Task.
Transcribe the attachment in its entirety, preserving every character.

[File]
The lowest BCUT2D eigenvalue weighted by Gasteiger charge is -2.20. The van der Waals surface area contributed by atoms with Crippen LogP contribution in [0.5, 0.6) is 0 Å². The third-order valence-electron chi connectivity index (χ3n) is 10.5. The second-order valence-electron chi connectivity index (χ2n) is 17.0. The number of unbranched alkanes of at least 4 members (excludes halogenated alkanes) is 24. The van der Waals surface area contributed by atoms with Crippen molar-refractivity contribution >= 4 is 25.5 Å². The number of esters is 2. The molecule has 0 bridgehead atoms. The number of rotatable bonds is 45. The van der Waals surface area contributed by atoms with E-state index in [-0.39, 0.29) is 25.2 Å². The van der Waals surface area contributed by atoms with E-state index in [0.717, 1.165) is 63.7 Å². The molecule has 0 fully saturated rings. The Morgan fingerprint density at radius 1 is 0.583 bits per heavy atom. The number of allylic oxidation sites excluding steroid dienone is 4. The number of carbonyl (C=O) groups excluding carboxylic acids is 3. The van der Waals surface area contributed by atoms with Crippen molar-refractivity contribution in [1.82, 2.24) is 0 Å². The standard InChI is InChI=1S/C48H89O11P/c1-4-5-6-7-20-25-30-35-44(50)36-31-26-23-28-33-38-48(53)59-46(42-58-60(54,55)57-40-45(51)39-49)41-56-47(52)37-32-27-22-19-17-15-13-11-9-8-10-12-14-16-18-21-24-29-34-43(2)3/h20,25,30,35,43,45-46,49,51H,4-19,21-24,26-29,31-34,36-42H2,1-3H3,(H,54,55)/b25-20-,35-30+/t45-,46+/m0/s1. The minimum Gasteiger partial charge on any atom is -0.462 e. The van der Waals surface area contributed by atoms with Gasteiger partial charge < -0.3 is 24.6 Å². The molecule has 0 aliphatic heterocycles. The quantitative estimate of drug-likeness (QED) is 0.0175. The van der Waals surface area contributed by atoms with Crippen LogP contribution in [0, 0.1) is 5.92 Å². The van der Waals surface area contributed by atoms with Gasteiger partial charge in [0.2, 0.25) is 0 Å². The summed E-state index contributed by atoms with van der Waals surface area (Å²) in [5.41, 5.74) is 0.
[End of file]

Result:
The lowest BCUT2D eigenvalue weighted by Gasteiger charge is -2.20. The van der Waals surface area contributed by atoms with Crippen LogP contribution in [0.5, 0.6) is 0 Å². The third-order valence-electron chi connectivity index (χ3n) is 10.5. The second-order valence-electron chi connectivity index (χ2n) is 17.0. The number of unbranched alkanes of at least 4 members (excludes halogenated alkanes) is 24. The van der Waals surface area contributed by atoms with Crippen molar-refractivity contribution >= 4 is 25.5 Å². The number of esters is 2. The molecule has 0 bridgehead atoms. The number of rotatable bonds is 45. The van der Waals surface area contributed by atoms with E-state index in [-0.39, 0.29) is 25.2 Å². The van der Waals surface area contributed by atoms with E-state index in [0.717, 1.165) is 63.7 Å². The molecule has 0 fully saturated rings. The Morgan fingerprint density at radius 1 is 0.583 bits per heavy atom. The number of allylic oxidation sites excluding steroid dienone is 4. The number of carbonyl (C=O) groups excluding carboxylic acids is 3. The van der Waals surface area contributed by atoms with Crippen molar-refractivity contribution in [1.82, 2.24) is 0 Å². The standard InChI is InChI=1S/C48H89O11P/c1-4-5-6-7-20-25-30-35-44(50)36-31-26-23-28-33-38-48(53)59-46(42-58-60(54,55)57-40-45(51)39-49)41-56-47(52)37-32-27-22-19-17-15-13-11-9-8-10-12-14-16-18-21-24-29-34-43(2)3/h20,25,30,35,43,45-46,49,51H,4-19,21-24,26-29,31-34,36-42H2,1-3H3,(H,54,55)/b25-20-,35-30+/t45-,46+/m0/s1. The minimum Gasteiger partial charge on any atom is -0.462 e. The van der Waals surface area contributed by atoms with Gasteiger partial charge < -0.3 is 24.6 Å². The molecule has 0 aliphatic heterocycles. The quantitative estimate of drug-likeness (QED) is 0.0175. The van der Waals surface area contributed by atoms with Crippen LogP contribution in [0, 0.1) is 5.92 Å². The van der Waals surface area contributed by atoms with Gasteiger partial charge in [0.2, 0.25) is 0 Å². The summed E-state index contributed by atoms with van der Waals surface area (Å²) in [5.41, 5.74) is 0.